There is an irony here, one so blatantly conspicuous that it is nearly invisible. It was Karl Marx who famously referred to religion as “the opiate of the masses.” This Sunday, hundreds of millions of people worldwide will tune in, with great interest and fervor, to watch a game with an outcome that has no direct bearing on their lives (unless they took Arizona plus the points). People will hug, they will cry, they will cheer, they will wreak unconscionable havoc on automobiles, based solely on the outcome of this game.
And religion is the opiate of the masses? Or is sport the new religion?
'It's not who wins'
“If you ever really want to do a story about who I am, God’s got to be at the center of it,” said Kurt Warner, who will be making his third Super Bowl start. “Every time I hear a piece or read a story that doesn’t have that, they’re missing the whole lesson of who I am.”
“You don’t have to listen to what I have to say,” Roethlisberger said before his first Super Bowl start three years ago in Detroit, “but I will always have the opportunity to glorify God in all that I do.”
Does God care who wins? There are few things regarding religion that approach consensus, but it’s fair to say that most of us concur with FoxSports.com columnist Mark Kriegel, who recently wrote, “I refuse to believe that God —anyone’s God — has a rooting interest in the outcome of something as secular and perverse as a (football) game.”
Lusk agrees. “That’s a very shallow way of looking at it, that God would care who wins,” says Lusk. “It’s not who wins. It’s, do you serve God by displaying your talents to the best of your abilities?”
BYU won 17-10, and afterward, Collie, a devout Mormon, told a radio reporter, “When you’re doing what’s right on and off the field, I think the Lord steps in and plays a part. Magic happens.”
Collie was widely excoriated in print for his comment, but did not back down. “I believe the Lord has truly blessed me,” Collie said. “It’s the reason why I’m playing football, and if you don’t believe that, the next time you receive an award, then don’t say you want to thank God first for your success. That is the same exact thing. For people to make an issue out of saying that the Lord helps me out is ludicrous.”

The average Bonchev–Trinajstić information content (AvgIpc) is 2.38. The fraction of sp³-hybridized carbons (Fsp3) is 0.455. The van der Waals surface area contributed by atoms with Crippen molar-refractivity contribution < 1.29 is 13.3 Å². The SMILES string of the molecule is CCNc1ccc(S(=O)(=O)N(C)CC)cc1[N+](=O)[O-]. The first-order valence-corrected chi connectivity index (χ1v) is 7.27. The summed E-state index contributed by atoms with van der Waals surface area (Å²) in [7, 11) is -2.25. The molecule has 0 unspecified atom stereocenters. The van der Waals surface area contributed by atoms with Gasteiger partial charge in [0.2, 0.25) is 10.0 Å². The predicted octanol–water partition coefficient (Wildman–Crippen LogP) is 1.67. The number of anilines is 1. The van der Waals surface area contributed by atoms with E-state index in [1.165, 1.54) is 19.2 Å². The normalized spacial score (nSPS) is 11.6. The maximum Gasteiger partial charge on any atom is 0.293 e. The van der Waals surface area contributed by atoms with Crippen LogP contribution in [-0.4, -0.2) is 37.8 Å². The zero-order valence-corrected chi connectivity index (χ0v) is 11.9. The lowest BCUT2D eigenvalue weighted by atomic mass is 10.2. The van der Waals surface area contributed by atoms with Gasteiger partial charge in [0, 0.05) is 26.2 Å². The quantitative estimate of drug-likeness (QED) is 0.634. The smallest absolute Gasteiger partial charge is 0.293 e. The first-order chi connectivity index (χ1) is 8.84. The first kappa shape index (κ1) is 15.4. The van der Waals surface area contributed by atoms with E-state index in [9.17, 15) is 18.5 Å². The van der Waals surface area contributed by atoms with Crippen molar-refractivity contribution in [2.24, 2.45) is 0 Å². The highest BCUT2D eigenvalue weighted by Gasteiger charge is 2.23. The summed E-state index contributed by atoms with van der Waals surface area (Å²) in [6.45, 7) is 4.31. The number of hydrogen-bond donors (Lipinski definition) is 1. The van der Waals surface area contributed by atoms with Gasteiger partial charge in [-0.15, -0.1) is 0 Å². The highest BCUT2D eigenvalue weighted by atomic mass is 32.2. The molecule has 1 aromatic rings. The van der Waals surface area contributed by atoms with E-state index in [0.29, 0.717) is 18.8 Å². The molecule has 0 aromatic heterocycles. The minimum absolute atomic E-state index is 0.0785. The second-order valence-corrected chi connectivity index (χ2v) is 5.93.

This past season Collie led the nation in receiving yards per game.
There’s a common thread that links Warner and Roethlisberger and Bradford and McCoy and Tebow and even Collie. Besides their football success, that is. All of them play glamour positions, playing relatively non-violent roles in a highly violent game.
What if Pittsburgh Steelers safety Ryan Clark, who laid out Baltimore Ravens running back Willis McGahee with a vicious fourth quarter hit in the AFC Championship Game, had pointed heavenward after delivering that blow? McGahee lay motionless on the field, but then again, Clark had caused a Super Bowl-clinching fumble.
If Clark had publicly thanked God for that moment, would that have been in any poorer taste than McCoy pointing skyward after tossing a touchdown pass? And, of course, as has been pointed out numerous times before, why don’t quarterbacks exhort God after throwing a pick six?
Some find reasons to believe or dismiss
Is spirituality real or is it simply life’s greatest psychological performance-enhancing drug? Does the answer matter?
Lusk played three NFL seasons. Uncommonly close with his coach, Dick Vermeil, Lusk spent one day at training camp in 1979 and then left to begin his ministry. When he began at his church in run-down North Philadelphia, he had 17 members and two mortgages.
Today? “We have more than 200 employees,” says Lusk. “We give out 8,000 food baskets at Christmas. Mentor 1,000 children of inmates. We train about 3,000 welfare recipients per year on how to enter the work force. The same bank building that used to turn us down for loans? Now we own that bank.”
Ben Roethlisberger did not start at quarterback until his senior year of high school. Five years later, in his 2004 rookie season, he donated his first playoff game check — $18,000 — for tsunami relief.
“We serve people who are Christian, who are Muslim, who are atheist,” says Lusk, who considers all these public pigskin proselytizers his sons. “My obligation is to humanity. Why would you take that away from me, that which motivates me to help people?”
You can’t know. You can only have faith. Still, at the end of every hard earned day, people find some reason to believe. Those are not my words. Those are the words of one of the world’s greatest living evangelists, a man who preaches rock-and-roll salvation. A man who on Sunday night, for nearly half an hour, will preach his gospel at halftime of the most viewed television event of the year. Bruce Springsteen.
People find some reason to believe. And as long as they do, other people will find some reason to dismiss it.
After the Eagles lost the NFC Championship Game in Arizona, Lusk sent an email to the Philadelphia coaching staff. “‘It is not the critic who counts,’” says Lusk. “‘The credit belongs to the man who is actually in the arena.’”
“There’s more to it,” says Lusk, “but that’s the focus. Isn’t that a great quote?”
Old or New Testament?
“That’s from Teddy Roosevelt.”
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